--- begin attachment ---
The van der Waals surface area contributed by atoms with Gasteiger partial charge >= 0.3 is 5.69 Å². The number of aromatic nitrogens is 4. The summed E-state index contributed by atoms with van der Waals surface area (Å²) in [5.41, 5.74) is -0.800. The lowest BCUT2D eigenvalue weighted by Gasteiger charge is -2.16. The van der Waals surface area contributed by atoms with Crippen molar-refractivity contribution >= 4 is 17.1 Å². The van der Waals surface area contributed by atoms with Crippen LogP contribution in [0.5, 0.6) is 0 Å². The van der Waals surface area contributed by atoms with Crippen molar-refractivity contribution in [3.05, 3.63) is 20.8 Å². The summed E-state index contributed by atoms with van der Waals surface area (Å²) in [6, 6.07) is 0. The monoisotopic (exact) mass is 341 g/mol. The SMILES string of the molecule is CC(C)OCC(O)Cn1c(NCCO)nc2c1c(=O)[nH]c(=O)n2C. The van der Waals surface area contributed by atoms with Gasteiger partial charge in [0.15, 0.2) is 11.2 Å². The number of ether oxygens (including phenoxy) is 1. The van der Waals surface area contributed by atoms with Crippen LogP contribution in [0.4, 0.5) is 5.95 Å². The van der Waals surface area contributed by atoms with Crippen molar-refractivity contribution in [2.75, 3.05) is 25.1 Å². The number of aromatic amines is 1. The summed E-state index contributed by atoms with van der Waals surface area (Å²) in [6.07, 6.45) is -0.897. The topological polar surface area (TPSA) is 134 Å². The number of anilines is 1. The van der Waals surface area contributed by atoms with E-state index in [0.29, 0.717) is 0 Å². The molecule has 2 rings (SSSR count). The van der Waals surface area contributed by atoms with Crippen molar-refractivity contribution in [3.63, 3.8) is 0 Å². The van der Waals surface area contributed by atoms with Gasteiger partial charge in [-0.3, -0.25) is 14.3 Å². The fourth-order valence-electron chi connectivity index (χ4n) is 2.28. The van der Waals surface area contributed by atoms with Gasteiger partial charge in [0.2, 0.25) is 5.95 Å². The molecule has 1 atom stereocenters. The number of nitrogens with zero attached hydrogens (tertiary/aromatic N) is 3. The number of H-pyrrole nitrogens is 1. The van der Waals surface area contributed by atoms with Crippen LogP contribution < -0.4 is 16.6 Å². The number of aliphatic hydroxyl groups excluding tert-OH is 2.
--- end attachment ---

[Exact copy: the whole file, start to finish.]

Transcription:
The van der Waals surface area contributed by atoms with Gasteiger partial charge >= 0.3 is 5.69 Å². The number of aromatic nitrogens is 4. The summed E-state index contributed by atoms with van der Waals surface area (Å²) in [5.41, 5.74) is -0.800. The lowest BCUT2D eigenvalue weighted by Gasteiger charge is -2.16. The van der Waals surface area contributed by atoms with Crippen molar-refractivity contribution >= 4 is 17.1 Å². The van der Waals surface area contributed by atoms with Crippen LogP contribution in [0.5, 0.6) is 0 Å². The van der Waals surface area contributed by atoms with Crippen molar-refractivity contribution in [3.05, 3.63) is 20.8 Å². The summed E-state index contributed by atoms with van der Waals surface area (Å²) in [6, 6.07) is 0. The monoisotopic (exact) mass is 341 g/mol. The SMILES string of the molecule is CC(C)OCC(O)Cn1c(NCCO)nc2c1c(=O)[nH]c(=O)n2C. The van der Waals surface area contributed by atoms with Gasteiger partial charge in [0.15, 0.2) is 11.2 Å². The number of ether oxygens (including phenoxy) is 1. The van der Waals surface area contributed by atoms with Crippen LogP contribution in [0.4, 0.5) is 5.95 Å². The van der Waals surface area contributed by atoms with Crippen molar-refractivity contribution in [2.75, 3.05) is 25.1 Å². The number of aromatic amines is 1. The summed E-state index contributed by atoms with van der Waals surface area (Å²) in [6.07, 6.45) is -0.897. The topological polar surface area (TPSA) is 134 Å². The number of anilines is 1. The van der Waals surface area contributed by atoms with E-state index in [0.29, 0.717) is 0 Å². The molecule has 2 rings (SSSR count). The van der Waals surface area contributed by atoms with Crippen molar-refractivity contribution in [3.63, 3.8) is 0 Å². The van der Waals surface area contributed by atoms with Gasteiger partial charge in [-0.3, -0.25) is 14.3 Å². The fourth-order valence-electron chi connectivity index (χ4n) is 2.28. The van der Waals surface area contributed by atoms with Gasteiger partial charge in [0.2, 0.25) is 5.95 Å². The molecule has 1 atom stereocenters. The number of nitrogens with zero attached hydrogens (tertiary/aromatic N) is 3. The number of H-pyrrole nitrogens is 1. The van der Waals surface area contributed by atoms with Crippen LogP contribution < -0.4 is 16.6 Å². The number of aliphatic hydroxyl groups excluding tert-OH is 2.